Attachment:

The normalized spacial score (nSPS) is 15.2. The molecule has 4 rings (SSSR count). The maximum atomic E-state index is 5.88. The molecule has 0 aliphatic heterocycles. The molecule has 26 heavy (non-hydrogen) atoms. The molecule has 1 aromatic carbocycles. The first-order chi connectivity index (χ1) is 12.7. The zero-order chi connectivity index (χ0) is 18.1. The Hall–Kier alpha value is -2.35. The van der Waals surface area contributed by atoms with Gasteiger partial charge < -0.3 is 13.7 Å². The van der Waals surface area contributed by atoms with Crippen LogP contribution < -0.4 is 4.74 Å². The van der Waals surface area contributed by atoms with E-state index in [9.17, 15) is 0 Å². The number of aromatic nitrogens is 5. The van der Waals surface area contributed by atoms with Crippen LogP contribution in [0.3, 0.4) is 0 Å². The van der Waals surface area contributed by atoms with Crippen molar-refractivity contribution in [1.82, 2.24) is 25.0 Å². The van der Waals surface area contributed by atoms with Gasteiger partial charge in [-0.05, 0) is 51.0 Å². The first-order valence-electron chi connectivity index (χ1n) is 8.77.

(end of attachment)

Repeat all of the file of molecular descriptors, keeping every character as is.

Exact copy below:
The normalized spacial score (nSPS) is 15.2. The molecule has 4 rings (SSSR count). The maximum atomic E-state index is 5.88. The molecule has 0 aliphatic heterocycles. The molecule has 26 heavy (non-hydrogen) atoms. The molecule has 1 aromatic carbocycles. The first-order chi connectivity index (χ1) is 12.7. The zero-order chi connectivity index (χ0) is 18.1. The Hall–Kier alpha value is -2.35. The van der Waals surface area contributed by atoms with Gasteiger partial charge < -0.3 is 13.7 Å². The van der Waals surface area contributed by atoms with Crippen LogP contribution < -0.4 is 4.74 Å². The van der Waals surface area contributed by atoms with E-state index in [9.17, 15) is 0 Å². The number of aromatic nitrogens is 5. The van der Waals surface area contributed by atoms with Crippen LogP contribution in [0.3, 0.4) is 0 Å². The van der Waals surface area contributed by atoms with Crippen molar-refractivity contribution in [1.82, 2.24) is 25.0 Å². The van der Waals surface area contributed by atoms with Gasteiger partial charge in [-0.05, 0) is 51.0 Å². The first-order valence-electron chi connectivity index (χ1n) is 8.77.